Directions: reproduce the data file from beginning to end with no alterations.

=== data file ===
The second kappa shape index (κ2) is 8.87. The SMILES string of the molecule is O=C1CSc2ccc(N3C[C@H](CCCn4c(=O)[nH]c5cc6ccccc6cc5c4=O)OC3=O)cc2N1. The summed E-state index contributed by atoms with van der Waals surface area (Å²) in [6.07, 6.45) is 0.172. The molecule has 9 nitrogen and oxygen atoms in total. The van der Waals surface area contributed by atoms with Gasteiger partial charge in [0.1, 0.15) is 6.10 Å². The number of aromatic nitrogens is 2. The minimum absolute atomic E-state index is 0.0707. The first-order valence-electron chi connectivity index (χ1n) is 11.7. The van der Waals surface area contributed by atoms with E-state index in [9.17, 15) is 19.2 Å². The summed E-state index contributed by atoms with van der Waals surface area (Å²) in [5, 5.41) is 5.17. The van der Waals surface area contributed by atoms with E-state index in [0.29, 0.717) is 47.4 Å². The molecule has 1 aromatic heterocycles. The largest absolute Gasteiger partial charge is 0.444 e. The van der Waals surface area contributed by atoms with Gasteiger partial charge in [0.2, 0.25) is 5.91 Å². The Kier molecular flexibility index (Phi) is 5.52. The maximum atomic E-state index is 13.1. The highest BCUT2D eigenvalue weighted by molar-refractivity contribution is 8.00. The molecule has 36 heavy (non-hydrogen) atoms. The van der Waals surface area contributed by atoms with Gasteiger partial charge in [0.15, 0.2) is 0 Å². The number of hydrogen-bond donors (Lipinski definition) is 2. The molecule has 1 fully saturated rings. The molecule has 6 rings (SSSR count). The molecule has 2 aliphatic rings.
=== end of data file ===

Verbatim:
The second kappa shape index (κ2) is 8.87. The SMILES string of the molecule is O=C1CSc2ccc(N3C[C@H](CCCn4c(=O)[nH]c5cc6ccccc6cc5c4=O)OC3=O)cc2N1. The summed E-state index contributed by atoms with van der Waals surface area (Å²) in [6.07, 6.45) is 0.172. The molecule has 9 nitrogen and oxygen atoms in total. The van der Waals surface area contributed by atoms with Gasteiger partial charge in [0.1, 0.15) is 6.10 Å². The number of aromatic nitrogens is 2. The minimum absolute atomic E-state index is 0.0707. The first-order valence-electron chi connectivity index (χ1n) is 11.7. The van der Waals surface area contributed by atoms with E-state index in [9.17, 15) is 19.2 Å². The summed E-state index contributed by atoms with van der Waals surface area (Å²) in [5, 5.41) is 5.17. The van der Waals surface area contributed by atoms with E-state index in [0.29, 0.717) is 47.4 Å². The molecule has 1 aromatic heterocycles. The largest absolute Gasteiger partial charge is 0.444 e. The van der Waals surface area contributed by atoms with Gasteiger partial charge in [0.2, 0.25) is 5.91 Å². The Kier molecular flexibility index (Phi) is 5.52. The maximum atomic E-state index is 13.1. The highest BCUT2D eigenvalue weighted by molar-refractivity contribution is 8.00. The molecule has 36 heavy (non-hydrogen) atoms. The van der Waals surface area contributed by atoms with Gasteiger partial charge in [0.15, 0.2) is 0 Å². The number of hydrogen-bond donors (Lipinski definition) is 2. The molecule has 1 fully saturated rings. The molecule has 6 rings (SSSR count). The molecule has 2 aliphatic rings.